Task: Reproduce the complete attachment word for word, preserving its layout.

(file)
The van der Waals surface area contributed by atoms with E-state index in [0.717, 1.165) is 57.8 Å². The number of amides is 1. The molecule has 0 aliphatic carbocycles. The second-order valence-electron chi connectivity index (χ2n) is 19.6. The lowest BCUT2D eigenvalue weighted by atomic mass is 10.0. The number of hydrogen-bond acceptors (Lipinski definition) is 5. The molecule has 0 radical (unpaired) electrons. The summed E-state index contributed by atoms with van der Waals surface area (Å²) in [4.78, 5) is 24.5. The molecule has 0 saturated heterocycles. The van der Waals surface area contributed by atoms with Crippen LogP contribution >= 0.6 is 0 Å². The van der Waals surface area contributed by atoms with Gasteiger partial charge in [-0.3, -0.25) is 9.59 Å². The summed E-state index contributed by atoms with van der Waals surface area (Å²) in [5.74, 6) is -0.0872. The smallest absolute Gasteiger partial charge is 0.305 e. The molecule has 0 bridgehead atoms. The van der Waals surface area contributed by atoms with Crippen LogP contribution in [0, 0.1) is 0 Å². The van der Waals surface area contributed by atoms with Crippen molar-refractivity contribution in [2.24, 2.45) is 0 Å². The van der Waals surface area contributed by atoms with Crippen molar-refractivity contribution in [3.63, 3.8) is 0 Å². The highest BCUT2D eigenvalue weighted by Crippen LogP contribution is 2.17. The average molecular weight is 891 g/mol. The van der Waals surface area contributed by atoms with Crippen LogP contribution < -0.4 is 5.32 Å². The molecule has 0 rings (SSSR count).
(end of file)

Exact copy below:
The van der Waals surface area contributed by atoms with E-state index in [0.717, 1.165) is 57.8 Å². The number of amides is 1. The molecule has 0 aliphatic carbocycles. The second-order valence-electron chi connectivity index (χ2n) is 19.6. The lowest BCUT2D eigenvalue weighted by atomic mass is 10.0. The number of hydrogen-bond acceptors (Lipinski definition) is 5. The molecule has 0 radical (unpaired) electrons. The summed E-state index contributed by atoms with van der Waals surface area (Å²) in [4.78, 5) is 24.5. The molecule has 0 saturated heterocycles. The van der Waals surface area contributed by atoms with Crippen LogP contribution >= 0.6 is 0 Å². The van der Waals surface area contributed by atoms with Gasteiger partial charge in [-0.3, -0.25) is 9.59 Å². The summed E-state index contributed by atoms with van der Waals surface area (Å²) in [5.74, 6) is -0.0872. The smallest absolute Gasteiger partial charge is 0.305 e. The molecule has 0 bridgehead atoms. The van der Waals surface area contributed by atoms with Crippen LogP contribution in [0, 0.1) is 0 Å². The van der Waals surface area contributed by atoms with Crippen molar-refractivity contribution in [2.24, 2.45) is 0 Å². The van der Waals surface area contributed by atoms with Crippen molar-refractivity contribution in [3.63, 3.8) is 0 Å². The highest BCUT2D eigenvalue weighted by Crippen LogP contribution is 2.17. The average molecular weight is 891 g/mol. The van der Waals surface area contributed by atoms with Crippen LogP contribution < -0.4 is 5.32 Å². The molecule has 0 rings (SSSR count).